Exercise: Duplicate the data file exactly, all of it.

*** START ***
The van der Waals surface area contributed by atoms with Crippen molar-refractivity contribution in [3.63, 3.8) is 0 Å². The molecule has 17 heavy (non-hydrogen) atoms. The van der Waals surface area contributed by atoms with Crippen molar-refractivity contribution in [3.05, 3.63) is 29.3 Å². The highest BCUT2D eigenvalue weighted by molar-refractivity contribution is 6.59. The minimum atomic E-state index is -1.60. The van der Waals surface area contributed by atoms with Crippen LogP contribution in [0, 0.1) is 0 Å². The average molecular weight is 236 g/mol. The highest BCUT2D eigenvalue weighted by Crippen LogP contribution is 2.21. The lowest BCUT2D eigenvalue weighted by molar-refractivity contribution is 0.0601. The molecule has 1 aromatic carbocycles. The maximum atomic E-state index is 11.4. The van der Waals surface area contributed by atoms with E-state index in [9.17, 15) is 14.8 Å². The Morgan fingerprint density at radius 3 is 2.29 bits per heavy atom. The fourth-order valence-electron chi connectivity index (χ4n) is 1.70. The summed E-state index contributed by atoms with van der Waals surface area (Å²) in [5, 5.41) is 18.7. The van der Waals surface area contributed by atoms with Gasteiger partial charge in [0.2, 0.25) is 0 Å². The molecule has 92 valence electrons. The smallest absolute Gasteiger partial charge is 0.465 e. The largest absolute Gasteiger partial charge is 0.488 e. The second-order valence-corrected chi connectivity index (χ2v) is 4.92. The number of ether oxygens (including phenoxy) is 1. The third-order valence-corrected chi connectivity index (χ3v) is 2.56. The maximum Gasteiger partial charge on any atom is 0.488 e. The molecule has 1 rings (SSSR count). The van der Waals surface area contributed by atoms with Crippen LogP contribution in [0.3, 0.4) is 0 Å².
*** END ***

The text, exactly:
The van der Waals surface area contributed by atoms with Crippen molar-refractivity contribution in [3.63, 3.8) is 0 Å². The molecule has 17 heavy (non-hydrogen) atoms. The van der Waals surface area contributed by atoms with Crippen molar-refractivity contribution in [3.05, 3.63) is 29.3 Å². The highest BCUT2D eigenvalue weighted by molar-refractivity contribution is 6.59. The minimum atomic E-state index is -1.60. The van der Waals surface area contributed by atoms with Crippen LogP contribution in [0, 0.1) is 0 Å². The average molecular weight is 236 g/mol. The highest BCUT2D eigenvalue weighted by Crippen LogP contribution is 2.21. The lowest BCUT2D eigenvalue weighted by molar-refractivity contribution is 0.0601. The molecule has 1 aromatic carbocycles. The maximum atomic E-state index is 11.4. The van der Waals surface area contributed by atoms with E-state index in [9.17, 15) is 14.8 Å². The Morgan fingerprint density at radius 3 is 2.29 bits per heavy atom. The fourth-order valence-electron chi connectivity index (χ4n) is 1.70. The summed E-state index contributed by atoms with van der Waals surface area (Å²) in [5, 5.41) is 18.7. The van der Waals surface area contributed by atoms with Gasteiger partial charge in [0.2, 0.25) is 0 Å². The molecule has 92 valence electrons. The smallest absolute Gasteiger partial charge is 0.465 e. The largest absolute Gasteiger partial charge is 0.488 e. The second-order valence-corrected chi connectivity index (χ2v) is 4.92. The number of ether oxygens (including phenoxy) is 1. The third-order valence-corrected chi connectivity index (χ3v) is 2.56. The maximum Gasteiger partial charge on any atom is 0.488 e. The molecule has 1 rings (SSSR count). The van der Waals surface area contributed by atoms with Crippen LogP contribution in [0.3, 0.4) is 0 Å².